A federal district judge recently denied a motion to dismiss filed by the US Office of the Comptroller of the Currency (OCC) in a lawsuit brought by the New York State Department of Financial Services, which challenged the OCC's decision to begin accepting applications from fintech companies for special purpose national bank charters.
In July 2018 the Office of the Comptroller of the Currency (OCC) announced its decision to begin accepting applications from fintech companies for special purpose national bank charters (the Fintech Charter Decision). The New York State Department of Financial Services recently filed a federal court complaint seeking to enjoin further actions by the OCC to implement the Fintech Charter Decision and related actions, arguing that such acts are lawless, ill-conceived and destabilising for financial markets.
The Office of the Comptroller of the Currency (OCC) recently announced – to much anticipation – that it will begin accepting applications from fintech companies for special purpose national bank charters (commonly referred to as 'fintech charters'). However, state banking regulators are likely to once again challenge the OCC's authority to grant fintech charters, which could create some uncertainty for early applicants.
The Financial Crimes Enforcement Network recently issued new frequently asked questions regarding its customer due diligence (CDD) rule. The CDD rule applies to banks, among others, and includes four core elements of CDD, each of which should be included in anti-money laundering programmes.
The US Court of Appeals for the Ninth Circuit recently held that California's statute prohibiting credit card surcharges violated the First Amendment as applied to the proposed surcharge practices of the merchant-plaintiffs. The Ninth Circuit used the same reasoning as a recent Supreme Court case to hold that California's surcharge ban regulated speech rather than conduct, therefore posing First Amendment concerns.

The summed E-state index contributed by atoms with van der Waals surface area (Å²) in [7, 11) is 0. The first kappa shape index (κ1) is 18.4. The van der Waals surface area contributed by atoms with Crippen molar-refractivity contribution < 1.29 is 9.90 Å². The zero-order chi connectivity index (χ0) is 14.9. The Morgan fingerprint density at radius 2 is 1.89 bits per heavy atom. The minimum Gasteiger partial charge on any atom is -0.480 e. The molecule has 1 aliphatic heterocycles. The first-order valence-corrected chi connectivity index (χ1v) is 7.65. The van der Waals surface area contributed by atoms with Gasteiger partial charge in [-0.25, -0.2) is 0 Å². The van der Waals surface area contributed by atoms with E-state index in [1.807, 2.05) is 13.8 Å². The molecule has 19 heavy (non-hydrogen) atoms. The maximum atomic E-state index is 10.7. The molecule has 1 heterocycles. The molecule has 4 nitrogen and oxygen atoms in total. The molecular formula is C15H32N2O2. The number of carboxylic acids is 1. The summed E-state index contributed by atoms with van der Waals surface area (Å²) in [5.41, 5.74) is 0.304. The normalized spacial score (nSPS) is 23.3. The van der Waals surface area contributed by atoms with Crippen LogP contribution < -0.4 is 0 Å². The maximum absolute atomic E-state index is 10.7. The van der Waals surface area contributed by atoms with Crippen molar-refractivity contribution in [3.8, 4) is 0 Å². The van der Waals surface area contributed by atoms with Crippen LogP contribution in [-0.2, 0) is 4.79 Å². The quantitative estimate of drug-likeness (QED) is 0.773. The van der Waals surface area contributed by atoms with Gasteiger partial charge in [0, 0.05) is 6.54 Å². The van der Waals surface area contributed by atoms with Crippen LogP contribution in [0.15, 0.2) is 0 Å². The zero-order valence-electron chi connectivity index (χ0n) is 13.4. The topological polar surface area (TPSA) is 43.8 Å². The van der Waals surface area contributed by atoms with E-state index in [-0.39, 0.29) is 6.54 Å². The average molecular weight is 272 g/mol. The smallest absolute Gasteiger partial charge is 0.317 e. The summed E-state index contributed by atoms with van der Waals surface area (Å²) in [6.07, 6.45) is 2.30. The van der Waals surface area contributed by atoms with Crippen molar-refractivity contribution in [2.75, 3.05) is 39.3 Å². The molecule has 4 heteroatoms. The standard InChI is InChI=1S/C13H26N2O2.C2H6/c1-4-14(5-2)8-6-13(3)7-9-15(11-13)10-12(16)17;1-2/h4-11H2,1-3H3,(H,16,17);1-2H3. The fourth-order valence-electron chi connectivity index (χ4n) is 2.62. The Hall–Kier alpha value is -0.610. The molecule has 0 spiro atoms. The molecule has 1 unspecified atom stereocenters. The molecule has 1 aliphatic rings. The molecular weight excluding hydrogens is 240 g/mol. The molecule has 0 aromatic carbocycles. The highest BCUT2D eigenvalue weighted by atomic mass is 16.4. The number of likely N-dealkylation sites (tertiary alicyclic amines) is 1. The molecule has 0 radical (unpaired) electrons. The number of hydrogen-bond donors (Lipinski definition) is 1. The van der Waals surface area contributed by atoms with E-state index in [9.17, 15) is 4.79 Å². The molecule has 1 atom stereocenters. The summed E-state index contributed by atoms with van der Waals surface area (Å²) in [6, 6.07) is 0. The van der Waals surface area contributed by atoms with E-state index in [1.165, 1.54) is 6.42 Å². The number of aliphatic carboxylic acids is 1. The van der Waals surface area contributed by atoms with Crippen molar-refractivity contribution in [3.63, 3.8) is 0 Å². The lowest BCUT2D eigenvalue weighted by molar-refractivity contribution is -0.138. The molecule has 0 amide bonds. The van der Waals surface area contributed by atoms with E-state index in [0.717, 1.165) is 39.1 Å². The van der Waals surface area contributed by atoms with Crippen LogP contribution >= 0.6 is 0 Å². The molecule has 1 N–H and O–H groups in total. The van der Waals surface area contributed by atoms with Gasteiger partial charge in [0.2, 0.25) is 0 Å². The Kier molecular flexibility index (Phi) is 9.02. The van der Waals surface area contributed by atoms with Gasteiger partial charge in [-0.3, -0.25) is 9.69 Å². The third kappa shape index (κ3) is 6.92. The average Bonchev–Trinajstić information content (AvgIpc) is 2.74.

The Consumer Financial Protection Bureau recently issued proposed amendments to its final rule to expand existing consumer protections for electronic fund transfers to pre-paid accounts. Among other things, the proposal would modify the final rule to exempt pre-paid account issuers from the error resolution and limitation of liability provisions with respect to unregistered cardholders and provide more flexibility to issuers of digital wallet accounts that are covered by the final rule.
The Office of the Comptroller of the Currency recently issued a set of frequently asked questions (FAQs) to supplement its 2013 bulletin on third-party relationship risk management. The FAQs affirm the bulletin's broad applicability, while re-emphasising the need for third-party relationship oversight to be risk based and tailored to individual institutions' needs and delving into several more detailed compliance questions.
The former chief compliance officer of MoneyGram, Thomas E Haider, and the Financial Crimes Enforcement Network (FinCEN) have jointly filed a stipulation and order of settlement and dismissal in the US District Court of Minnesota. This follows FinCEN's earlier-filed complaint against Haider seeking to hold him personally liable for MoneyGram's violations of the Bank Secrecy Act and its implementing regulations.
The Office of the Comptroller of the Currency (OCC) has confirmed its intention to explore issuing limited-purpose national bank charters to financial technology (fintech) firms engaged in banking activities, commonly called 'fintech charters'. Earlier this year, the OCC had signalled this possibility; now, through the release of a policy paper and a speech by the comptroller, it has taken a more formal step.
The Board of Governors of the Federal Reserve System, the Office of the Comptroller of the Currency and the Federal Deposit Insurance Corporation recently issued a joint advanced notice of proposed rulemaking regarding enhanced cyber-risk management standards for certain entities. The enhanced standards would establish increased supervisory expectations for the entities and services that potentially pose a heightened cyber-risk to the safety and soundness of the financial sector.
The Consumer Financial Protection Bureau recently issued its final rule to extend consumer protections to most pre-paid accounts and to extend certain other protections for credit cards to pre-paid accounts that are associated with certain lines of credit or overdraft credit plans. The rule will cover reloadable and non-reloadable plastic pre-paid cards, certain mobile wallets and electronic accounts that hold pre-paid value and the financial institutions that issue such pre-paid accounts.